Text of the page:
Dr. E. Stanley Jones observed, "In anxiety and worry, my being is gasping for breath - these are not my native air.  But in faith and confidence, I breathe freely - these are my native air.”  In response to God’s promises we hear Abraham gasping for breath.  “You have given me no children; so a servant in my household will be my heir” (Genesis 15:3). His family line is facing extinction.  The whole genealogy listed in Genesis 11, stretching from Shem to Abraham, is about to be broken.  The curtain will be drawn on this family name - unless he produces an heir.  This is his fear, the anxiety he is living with.  His fear blinds him to the connection with what God has just promised.  He struggles to live by faith because of the circumstances that are so difficult to make sense of.  When I fail to find security and satisfaction in God it is not because he has failed to provide it.  In every case it is because I have become short sighted, failing to look beyond immediate circumstances to God’s more encompassing plan.
But God graciously makes the connection for him.  First, the assurance that his family line is safe.  “...a son coming from your own body will be your heir.”  Abraham won’t be the last link in the chain.  And second the pledge that his family line will not only survive, it will thrive.  “Look up in the heavens and count the stars - if indeed you can count shall your offspring be.”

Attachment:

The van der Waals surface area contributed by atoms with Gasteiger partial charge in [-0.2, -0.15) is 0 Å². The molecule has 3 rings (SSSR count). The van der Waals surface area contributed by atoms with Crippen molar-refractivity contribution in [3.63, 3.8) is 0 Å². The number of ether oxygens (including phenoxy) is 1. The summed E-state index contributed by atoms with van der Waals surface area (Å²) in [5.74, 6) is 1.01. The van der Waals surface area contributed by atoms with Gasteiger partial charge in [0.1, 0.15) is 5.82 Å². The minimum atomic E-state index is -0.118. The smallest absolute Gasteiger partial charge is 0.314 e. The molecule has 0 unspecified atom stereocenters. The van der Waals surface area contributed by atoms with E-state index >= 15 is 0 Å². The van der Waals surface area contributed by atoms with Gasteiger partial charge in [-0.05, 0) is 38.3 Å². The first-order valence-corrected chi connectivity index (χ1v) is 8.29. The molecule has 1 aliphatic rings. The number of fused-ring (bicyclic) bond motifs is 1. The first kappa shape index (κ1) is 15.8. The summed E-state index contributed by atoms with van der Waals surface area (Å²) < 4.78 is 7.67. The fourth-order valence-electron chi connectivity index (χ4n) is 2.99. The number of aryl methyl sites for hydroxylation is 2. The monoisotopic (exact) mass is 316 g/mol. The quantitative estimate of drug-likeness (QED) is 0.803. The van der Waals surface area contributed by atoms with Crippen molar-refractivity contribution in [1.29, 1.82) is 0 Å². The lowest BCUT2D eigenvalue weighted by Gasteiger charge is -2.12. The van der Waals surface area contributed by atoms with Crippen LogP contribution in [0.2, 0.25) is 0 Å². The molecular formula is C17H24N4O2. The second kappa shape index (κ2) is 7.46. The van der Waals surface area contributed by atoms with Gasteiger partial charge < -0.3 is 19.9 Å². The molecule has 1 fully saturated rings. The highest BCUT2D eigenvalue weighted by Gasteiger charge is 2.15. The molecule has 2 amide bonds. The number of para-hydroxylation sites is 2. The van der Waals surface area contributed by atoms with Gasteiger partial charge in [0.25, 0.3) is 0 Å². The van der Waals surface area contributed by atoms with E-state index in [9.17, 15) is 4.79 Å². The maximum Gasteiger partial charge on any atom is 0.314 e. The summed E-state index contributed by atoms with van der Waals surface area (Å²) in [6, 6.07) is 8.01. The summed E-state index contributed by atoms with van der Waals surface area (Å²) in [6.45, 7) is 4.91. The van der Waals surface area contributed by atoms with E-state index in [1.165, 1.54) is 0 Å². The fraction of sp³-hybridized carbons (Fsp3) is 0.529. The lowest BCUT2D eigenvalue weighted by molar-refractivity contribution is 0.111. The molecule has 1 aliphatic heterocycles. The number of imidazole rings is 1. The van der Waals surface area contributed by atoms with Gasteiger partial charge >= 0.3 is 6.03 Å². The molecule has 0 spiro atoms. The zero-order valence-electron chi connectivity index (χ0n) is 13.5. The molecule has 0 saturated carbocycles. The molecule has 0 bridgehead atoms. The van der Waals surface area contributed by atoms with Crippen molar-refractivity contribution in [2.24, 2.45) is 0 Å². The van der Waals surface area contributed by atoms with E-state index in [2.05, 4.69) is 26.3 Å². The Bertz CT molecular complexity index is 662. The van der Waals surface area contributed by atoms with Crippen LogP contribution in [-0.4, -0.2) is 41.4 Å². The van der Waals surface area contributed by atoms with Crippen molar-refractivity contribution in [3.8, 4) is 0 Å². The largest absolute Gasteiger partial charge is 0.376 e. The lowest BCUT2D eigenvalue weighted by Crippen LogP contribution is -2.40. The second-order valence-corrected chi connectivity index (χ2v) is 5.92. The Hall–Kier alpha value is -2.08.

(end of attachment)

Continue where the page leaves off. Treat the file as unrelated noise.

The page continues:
Now it all makes sense.  In his real life fear, God will be his shield and his very great reward.  He will offer protection and prosperity.  And having made the promises relevant to his own situation, Abraham believed God and it was credited to him as righteousness (Genesis 15:6).
So it is when we take the promises of God, make them practical to our own situation, and take him at his word.  Like Abraham, I want to be safe and I want to be well off.  Thousands of years later God’s promise remains the same. He is my shield and my very great reward.
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1 comment:

  1. Thank you. Thank you for sharing your struggles (which I can say I share) with complete transparency.